Building the border wall has been central to President Donald Trump’s promises and it will be central to Reveal from The Center for Investigative Reporting’s coverage this year. We will be exploring the feasibility of various proposals as they emerge.
Trump has said a lot of things about that wall, but it’s still not clear exactly what he means.
- At one point, he said the wall would be 35 to 40 feet high and made of precast concrete, which he estimated would cost about $8 billion to construct.
- On other occasions, he has said it could be as high as 65 feet. (For comparison, the tallest sections of the current fence are about 20 feet tall.)
- He has repeatedly corrected journalists who called his project a “fence,” saying he is building “a real wall.” We don’t yet know whether he thinks any of the current fence meets that definition.
We do know a lot about the current border fence, though, because we’ve been collecting and analyzing data on it for years. Based on that, here’s a rundown of the job the new president has ahead of him.
Is what we have now a wall or a fence?
If by a wall, you mean a large vertical structure that’s not full of holes, then the current border barrier is definitely a fence, or rather a series of fences. There are many types of fence along the U.S.-Mexico border.
Some sections are tall and are designed to block people from entering on foot – so-called pedestrian fence.
Other large sections of the fence are only a few feet tall and can be climbed over easily. These sections, designed to stop vehicles from crossing, stretch across more remote areas where it would be difficult to cross the border safely on foot.
Where is the border fenced today?
It depends on whom you ask. Many numbers have been suggested by government agencies, and Customs and Border Protection for years refused to release detailed spatial data about fence locations. In 2012, we started tracing the border fence using open-source mapping tools.
Later, Denise Gilman, a law professor at the University of Texas at Austin, sued the government under the Freedom of Information Act to obtain detailed PDF maps of the fence systems. (In an illustration of just how difficult FOIA work can be, she told Reveal that she filed her initial request in 2008 but didn’t get final maps until 2013.)
Reveal spent the first weeks of this year converting those PDFs into digital maps that can be used for analysis, combining it with our previous fence work to create the most detailed border fence map publicly available.
According to our new map, there are 700 miles of fence along the U.S.-Mexico border – a Customs and Border Protection spokeswoman recently said the total is 702, so our tally is very close to the agency’s. However, in some high-traffic spots, there are two or three layers of fence in one place, leaving somewhere between 652 and 690 miles of the border actually covered by fence.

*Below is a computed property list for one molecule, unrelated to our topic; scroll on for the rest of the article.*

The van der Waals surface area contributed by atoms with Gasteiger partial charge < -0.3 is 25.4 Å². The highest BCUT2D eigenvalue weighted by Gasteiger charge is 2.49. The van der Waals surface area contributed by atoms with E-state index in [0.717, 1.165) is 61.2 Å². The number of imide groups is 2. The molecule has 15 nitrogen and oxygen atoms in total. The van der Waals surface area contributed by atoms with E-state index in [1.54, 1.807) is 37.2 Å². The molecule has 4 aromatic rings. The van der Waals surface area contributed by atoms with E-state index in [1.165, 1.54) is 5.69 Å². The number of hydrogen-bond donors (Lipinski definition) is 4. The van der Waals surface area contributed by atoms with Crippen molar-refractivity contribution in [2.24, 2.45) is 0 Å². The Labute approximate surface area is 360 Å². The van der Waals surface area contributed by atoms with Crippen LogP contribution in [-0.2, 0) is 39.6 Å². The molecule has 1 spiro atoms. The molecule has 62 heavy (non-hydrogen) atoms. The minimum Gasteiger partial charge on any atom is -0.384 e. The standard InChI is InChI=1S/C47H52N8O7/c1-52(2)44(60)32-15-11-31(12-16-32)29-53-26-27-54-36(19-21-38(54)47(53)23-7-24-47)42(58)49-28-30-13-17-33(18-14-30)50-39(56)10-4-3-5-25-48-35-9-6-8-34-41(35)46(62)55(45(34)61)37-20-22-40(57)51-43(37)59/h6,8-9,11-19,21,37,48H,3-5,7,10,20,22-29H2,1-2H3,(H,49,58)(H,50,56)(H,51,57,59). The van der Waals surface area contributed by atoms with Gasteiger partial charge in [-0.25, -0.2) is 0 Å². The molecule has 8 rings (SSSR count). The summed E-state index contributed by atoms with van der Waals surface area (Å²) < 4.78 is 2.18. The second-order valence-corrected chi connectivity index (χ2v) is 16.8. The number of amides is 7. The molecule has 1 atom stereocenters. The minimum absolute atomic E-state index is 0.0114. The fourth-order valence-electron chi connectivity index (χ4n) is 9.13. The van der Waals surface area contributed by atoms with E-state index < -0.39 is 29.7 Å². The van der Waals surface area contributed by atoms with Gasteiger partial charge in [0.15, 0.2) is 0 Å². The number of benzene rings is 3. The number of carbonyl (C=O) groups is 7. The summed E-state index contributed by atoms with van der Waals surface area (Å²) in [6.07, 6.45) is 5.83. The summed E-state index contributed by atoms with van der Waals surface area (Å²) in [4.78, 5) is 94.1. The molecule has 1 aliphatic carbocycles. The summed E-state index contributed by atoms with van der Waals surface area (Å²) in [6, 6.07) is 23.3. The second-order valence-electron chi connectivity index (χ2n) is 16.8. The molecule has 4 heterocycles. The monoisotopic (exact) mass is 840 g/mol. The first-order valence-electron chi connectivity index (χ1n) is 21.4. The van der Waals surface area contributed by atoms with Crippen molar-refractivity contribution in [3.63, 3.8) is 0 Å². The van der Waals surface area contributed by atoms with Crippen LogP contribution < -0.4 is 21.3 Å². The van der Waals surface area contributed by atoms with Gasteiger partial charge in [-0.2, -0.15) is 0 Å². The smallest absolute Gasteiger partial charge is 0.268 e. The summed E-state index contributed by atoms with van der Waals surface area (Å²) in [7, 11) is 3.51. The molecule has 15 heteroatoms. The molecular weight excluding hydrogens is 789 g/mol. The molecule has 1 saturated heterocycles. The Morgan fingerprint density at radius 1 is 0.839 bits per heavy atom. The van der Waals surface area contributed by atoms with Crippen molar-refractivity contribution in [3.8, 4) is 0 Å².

Those miles are divided into at least 385 miles of pedestrian fence and at least 301 miles of vehicle fence. (That leaves a few miles unclassified, which are clearly fenced but don’t appear on the Customs and Border Protection maps obtained through public records requests.)
Many shorter segments of fencing have been built along the border since the early 1900s. The Clinton administration built about 19 miles at the San Diego-Tijuana border. Then, George W. Bush spearheaded the biggest expansion, which led to the construction of 523 miles of fence.
Today, the San Diego-Tijuana boundary has the most elaborate fencing system, with multiple layers of pedestrian fence in some places.
But in remote areas, a single strand of vehicle fence can be the only marker of the international boundary.
Where is there no fence at all?
Most of the border – 65 percent of the nearly 2,000-mile border – has no fence. In its place are natural barriers such as rivers, cliffs and mountains that make it difficult to cross or difficult to build. Some of these are places with so little movement across the border that previous administrations have deemed a barrier unnecessary.
The biggest unfenced sections are in Texas, where the Rio Grande River forms a natural barrier. Other large gaps are in remote parts of New Mexico and Arizona.
Here and there, the fence also has smaller stops and starts.
What has Trump said that he wants?
In February 2016, Trump told MSNBC that the wall would be approximately 1,000 miles long, because “we have natural barriers” that mean a fence along the other 1,000 miles isn’t necessary.
Most other estimates of the cost to build Trump’s wall are much higher than his $8 billion figure. Writing in MIT Technology Review, Konstantin Kakaes estimated that the construction costs for a 1,000-mile concrete fence would range from $30 billion to over $40 billion. This cost would not include demolishing existing fence to replace it with a new wall, if Trump chooses to do that instead.
The Washington Post estimated $42 billion for 1,000 miles of a 25-foot wall.
For comparison, the United States’ newest aircraft carrier cost about $13 billion. So estimates for the fence range from 0.6 aircraft carriers to 3.2 aircraft carriers.
But, much like an aircraft carrier, construction is far from the only cost involved. Maintenance has been a constant headache along the border fence. Besides wear and tear from being exposed to the elements, people often cut through or damage the fence intentionally. New roads will need to be built to expand the system, and those roads also will need to be maintained.
According to a March 2016 U.S. Government Accountability Office study, U.S. Customs and Border Protection reported that maintaining the existing fence cost the department at least $7.2 million in 2010.